Fellow ASIFA member, Gordon Peterson, posted this link to a news article on the L.A. Times' website. While the full one-page article is worth reading, it basically says that outsourcing is one of the main factors that is killing Japan's anime industry. Lets set aside the fact that rampant piracy of anime properties is one of the other main contributors adding to the worldwide decline of anime (especially shows broadcast in Japan, where a show can be on television one night and be subtitled and streamed over the internet by the next day... y'know, now that I think about it, is it any wonder that the creators of "Cat Shit One" have blocked audiences in the U.S.A. from watching this series on YouTube--a series which they themselves uploaded!). Anyways, it would appear that the Japanese are suffering from the same effects of globalization that we American animators have been suffering from for years. Namely that production houses are going out-of-country to take advantage of cheap labor in an effort to increase profits through lowering costs, rather than coming up with better and fairer methods of generating revenue from their animated properties.
Now I freely admit, as an independent animator, I work outside of "the industry." So I have not experienced first-hand the trials and tribulations of working in either broadcast animation production or theatrical animation production. However, as someone who has lived and worked in Michigan for the better part of my life, I have experienced first-hand the economic downturn of the outsourcing that is rampant in both the automotive industry and the computer programming industry. I actually left computer programming for good when the industry shifted major assets to India in the late-90's/early-2000's. Having seen what outsourcing did to manufacturing in Michigan, seeing call-centers shutting down, and watching contracts for computer programming dry up, well, I saw the writing on the wall and shifted into another career while I could do so on my terms (for the most part).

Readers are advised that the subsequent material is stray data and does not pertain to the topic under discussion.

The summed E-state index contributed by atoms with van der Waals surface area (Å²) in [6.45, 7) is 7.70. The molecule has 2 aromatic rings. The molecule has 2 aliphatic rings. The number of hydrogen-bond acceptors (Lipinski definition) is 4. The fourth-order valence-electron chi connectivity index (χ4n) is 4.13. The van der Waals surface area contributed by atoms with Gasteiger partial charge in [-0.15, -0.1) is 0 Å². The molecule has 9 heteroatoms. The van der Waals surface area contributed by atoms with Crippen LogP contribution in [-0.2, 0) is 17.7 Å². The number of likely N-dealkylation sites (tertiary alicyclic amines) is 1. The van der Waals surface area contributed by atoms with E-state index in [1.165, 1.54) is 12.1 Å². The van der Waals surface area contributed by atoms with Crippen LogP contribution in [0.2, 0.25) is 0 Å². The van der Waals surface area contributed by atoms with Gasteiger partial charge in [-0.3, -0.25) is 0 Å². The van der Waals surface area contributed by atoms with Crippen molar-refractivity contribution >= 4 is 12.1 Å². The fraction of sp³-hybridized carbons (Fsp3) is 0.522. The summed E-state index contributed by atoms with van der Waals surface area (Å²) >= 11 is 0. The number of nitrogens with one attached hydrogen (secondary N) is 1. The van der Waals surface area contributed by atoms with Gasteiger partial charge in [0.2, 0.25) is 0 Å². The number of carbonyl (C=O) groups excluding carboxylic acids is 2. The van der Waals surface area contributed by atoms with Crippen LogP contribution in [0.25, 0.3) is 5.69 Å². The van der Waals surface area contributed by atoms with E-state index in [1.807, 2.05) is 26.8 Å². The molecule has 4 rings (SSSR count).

Pundits on NPR are constantly saying that once manufacturing leaves America, those jobs won't come back. I don't know if that's true or not since we're seeing some call-center and computer programming jobs (two staples of the Indian service economy) start the long exodus back to America. Could we then expect to see a return of animation jobs to America and Japan? Well, I'd be willing to bet we'll see it in Japan long before we see it in the United States. Reason being: Japan has a history of protecting their cultural 'treasures' through their Cultural Property Preservation Act. There are currently a number of artisans in Japan (for example: potters, sword-forgers, and paper-makers) that preserve the historical Japanese techniques of producing said items of cultural value. These so-called 'living treasures' are really artisan-curators of the techniques that Japan wishes to preserve. Given the rich history of Anime, I can easily see Japan taking the necessary steps to preserve the history of their animation industry--whether it will cause a rebirth in the industry or just turn it into another niche market in the historical sector, only time will tell, but I'm cautiously optimistic.
As for here in the United States, where oftentimes profit is seen as preferable to preservation, it looks like private funding of historical and cultural preservation is far more prevalent than using public funds to save our history. While most of it wasn't directly related to animation, I did do a lot of travel this year--mainly to museums and locations of historical interest like the Smithsonian, Gettysburg, Stonehenge, the Royal Ontario Museum and the Musee d'Orsee (places that revive those creative juices and offer people like me opportunities to drum up some future business). I would encourage people to take time out to visit museums, particularly ones where you can see men and women practice production techniques that have historial and cultural value, much like those seen at Plimoth Plantation, a not-for-profit, living museum, which houses blacksmiths, embroiders, furniture makers and other artisans who preserve manufacturing techniques from the American colonial times.